MONO will play the Launchpad Thursday, May 25, with Pelican and the Oktober People. The show is all-ages and doors open at 7 p.m. For more MONO mania, visit the band’s unofficial MySpace page at www.myspace.com/monojapanrock. Cost is $12; advance tickets available at Natural Sound and virtuous.com (plus $1 service fee).
Latest Article|September 3, 2020|Free::
Making Grown Men Cry Since 1992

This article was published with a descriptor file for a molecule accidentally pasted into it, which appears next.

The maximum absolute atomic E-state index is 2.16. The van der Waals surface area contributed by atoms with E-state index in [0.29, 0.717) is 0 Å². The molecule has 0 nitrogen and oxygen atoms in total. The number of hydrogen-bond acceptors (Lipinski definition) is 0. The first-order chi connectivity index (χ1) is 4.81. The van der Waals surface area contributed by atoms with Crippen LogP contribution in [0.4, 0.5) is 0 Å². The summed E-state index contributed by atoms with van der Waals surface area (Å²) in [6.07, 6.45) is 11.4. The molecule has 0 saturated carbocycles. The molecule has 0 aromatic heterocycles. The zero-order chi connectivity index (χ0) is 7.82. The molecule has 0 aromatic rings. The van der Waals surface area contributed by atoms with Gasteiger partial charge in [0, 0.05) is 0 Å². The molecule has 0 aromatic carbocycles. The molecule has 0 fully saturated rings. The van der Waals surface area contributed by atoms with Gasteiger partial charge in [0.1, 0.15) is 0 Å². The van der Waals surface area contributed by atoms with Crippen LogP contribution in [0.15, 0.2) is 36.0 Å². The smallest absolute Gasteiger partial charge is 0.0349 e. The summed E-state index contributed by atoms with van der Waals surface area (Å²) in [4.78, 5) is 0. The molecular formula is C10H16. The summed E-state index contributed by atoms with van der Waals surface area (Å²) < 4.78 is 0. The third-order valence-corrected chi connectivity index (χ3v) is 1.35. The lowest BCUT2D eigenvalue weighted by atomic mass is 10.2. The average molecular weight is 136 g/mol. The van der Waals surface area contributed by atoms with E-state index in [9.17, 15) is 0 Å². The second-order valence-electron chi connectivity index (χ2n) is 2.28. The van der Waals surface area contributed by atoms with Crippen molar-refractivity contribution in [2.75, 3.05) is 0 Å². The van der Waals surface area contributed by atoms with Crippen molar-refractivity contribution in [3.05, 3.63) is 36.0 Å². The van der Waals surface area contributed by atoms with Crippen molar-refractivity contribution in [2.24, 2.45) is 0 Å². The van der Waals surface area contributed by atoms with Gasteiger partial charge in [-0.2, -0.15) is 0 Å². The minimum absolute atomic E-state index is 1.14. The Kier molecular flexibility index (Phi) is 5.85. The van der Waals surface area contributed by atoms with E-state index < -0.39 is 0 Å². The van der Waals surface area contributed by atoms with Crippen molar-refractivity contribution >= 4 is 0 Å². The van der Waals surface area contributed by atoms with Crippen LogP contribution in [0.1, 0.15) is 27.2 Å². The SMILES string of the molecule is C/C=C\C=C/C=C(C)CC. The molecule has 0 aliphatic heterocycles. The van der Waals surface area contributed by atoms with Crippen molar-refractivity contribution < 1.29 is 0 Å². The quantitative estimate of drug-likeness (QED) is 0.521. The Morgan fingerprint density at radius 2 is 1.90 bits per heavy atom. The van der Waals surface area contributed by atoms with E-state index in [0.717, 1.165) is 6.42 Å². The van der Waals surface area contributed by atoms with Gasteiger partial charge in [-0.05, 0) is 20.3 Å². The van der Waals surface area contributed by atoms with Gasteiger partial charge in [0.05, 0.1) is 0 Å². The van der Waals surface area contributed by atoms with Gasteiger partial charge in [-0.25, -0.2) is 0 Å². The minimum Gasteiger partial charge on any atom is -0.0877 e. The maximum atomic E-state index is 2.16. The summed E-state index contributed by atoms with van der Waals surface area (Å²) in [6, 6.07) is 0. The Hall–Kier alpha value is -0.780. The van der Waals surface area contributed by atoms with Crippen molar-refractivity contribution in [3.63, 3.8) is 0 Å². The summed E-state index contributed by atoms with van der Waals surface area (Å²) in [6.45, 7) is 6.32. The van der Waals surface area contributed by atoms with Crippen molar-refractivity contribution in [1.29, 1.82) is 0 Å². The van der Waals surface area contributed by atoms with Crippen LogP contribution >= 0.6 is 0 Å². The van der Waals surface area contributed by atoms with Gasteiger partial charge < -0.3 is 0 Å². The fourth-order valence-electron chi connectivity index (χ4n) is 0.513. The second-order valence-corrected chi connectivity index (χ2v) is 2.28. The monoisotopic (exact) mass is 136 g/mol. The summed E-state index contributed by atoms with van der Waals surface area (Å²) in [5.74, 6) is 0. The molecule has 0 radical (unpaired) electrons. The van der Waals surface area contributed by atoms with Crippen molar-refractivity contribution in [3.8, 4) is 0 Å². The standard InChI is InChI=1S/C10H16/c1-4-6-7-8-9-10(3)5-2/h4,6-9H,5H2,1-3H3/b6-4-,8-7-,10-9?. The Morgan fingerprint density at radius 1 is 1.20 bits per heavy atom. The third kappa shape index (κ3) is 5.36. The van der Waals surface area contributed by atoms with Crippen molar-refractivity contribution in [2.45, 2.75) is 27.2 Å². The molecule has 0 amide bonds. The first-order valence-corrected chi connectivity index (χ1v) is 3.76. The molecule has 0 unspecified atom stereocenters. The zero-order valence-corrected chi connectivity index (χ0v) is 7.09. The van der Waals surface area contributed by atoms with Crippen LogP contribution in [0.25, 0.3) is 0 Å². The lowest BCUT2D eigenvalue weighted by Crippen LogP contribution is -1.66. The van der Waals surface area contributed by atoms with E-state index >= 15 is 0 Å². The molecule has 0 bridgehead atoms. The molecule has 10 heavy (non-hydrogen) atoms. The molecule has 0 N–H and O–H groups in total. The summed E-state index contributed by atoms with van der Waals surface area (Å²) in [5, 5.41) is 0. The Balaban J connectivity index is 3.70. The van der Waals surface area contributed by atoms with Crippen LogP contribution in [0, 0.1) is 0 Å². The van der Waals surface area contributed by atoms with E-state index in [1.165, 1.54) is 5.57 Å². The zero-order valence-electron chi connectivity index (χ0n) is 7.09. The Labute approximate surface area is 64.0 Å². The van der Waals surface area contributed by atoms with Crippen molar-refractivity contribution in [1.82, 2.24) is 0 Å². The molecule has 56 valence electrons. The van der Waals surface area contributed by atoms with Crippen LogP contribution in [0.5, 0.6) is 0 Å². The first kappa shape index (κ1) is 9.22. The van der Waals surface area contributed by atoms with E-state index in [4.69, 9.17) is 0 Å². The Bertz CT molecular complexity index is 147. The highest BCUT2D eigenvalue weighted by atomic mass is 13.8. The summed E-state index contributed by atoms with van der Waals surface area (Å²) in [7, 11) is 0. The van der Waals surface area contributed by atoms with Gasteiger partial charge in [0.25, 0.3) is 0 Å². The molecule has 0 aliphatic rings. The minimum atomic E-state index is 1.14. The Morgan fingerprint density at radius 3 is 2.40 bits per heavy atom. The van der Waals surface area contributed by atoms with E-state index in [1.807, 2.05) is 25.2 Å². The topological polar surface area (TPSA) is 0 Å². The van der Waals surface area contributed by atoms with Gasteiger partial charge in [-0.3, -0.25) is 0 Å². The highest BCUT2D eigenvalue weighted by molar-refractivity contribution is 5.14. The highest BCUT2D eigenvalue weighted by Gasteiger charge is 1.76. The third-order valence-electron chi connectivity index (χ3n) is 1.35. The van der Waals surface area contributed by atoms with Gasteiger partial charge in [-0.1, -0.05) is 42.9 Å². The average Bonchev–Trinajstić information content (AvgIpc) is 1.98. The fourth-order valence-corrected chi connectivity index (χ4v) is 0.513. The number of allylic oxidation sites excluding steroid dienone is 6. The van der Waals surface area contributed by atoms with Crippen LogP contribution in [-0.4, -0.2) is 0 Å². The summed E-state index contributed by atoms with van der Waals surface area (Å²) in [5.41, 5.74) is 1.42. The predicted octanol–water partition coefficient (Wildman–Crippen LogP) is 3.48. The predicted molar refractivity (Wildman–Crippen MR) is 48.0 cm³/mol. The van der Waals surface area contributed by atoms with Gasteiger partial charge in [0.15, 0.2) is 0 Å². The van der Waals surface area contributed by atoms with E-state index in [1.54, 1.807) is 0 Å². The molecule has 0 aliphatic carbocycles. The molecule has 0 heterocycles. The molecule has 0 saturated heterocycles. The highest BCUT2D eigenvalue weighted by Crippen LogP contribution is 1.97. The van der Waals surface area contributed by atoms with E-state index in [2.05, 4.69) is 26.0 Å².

There’s a litany of adjectives that are almost always used when describing a band that fits, however loosely, into the realm of instrumental post-rock. These adjectives include: lush, layered, hypnotic and soaring, just to name a few. MONO can certainly be described using these terms, but what the words don’t properly convey is the profound influence of emotion that pervades MONO’s sound. Bands like Mogwai stand out from the post-rock crowd because of their ability to convey deep and sincere emotion without the aid of vocals. However, even Mogwai’s poignancy does not match MONO’s commitment.This dedication is never more evident than on the band’s latest release, You Are There . The album, in addition to featuring the quartet’s standard guitar, bass and drums, also includes cello and violin, which are used more extensively on the new album than on previous MONO releases. It gives You Are There an epic, almost soundtrack-ish quality that’s part sinister, part hopeful. Their music forces the mind to wander, to paint whatever picture it desires, be it one of impending doom or heartfelt exhilaration. MONO embarks on a peak- and valley-filled journey every time they set their instruments in motion; usually beginning with a lulling calm, then, often without warning, breaking into head-splitting, cacophonous crescendos and then, as quickly as they came, the crescendos melt away and MONO begins building another sonic wall they will inevitably destroy. MONO has always struggled to convey the transcendent qualities of their live show on record. You Are There comes close, especially during the decrescendos, but the album’s more chaotic moments don’t do an adequate job of expressing the raw force that lies behind the four-piece’s uncanny ability to gnaw at the bones.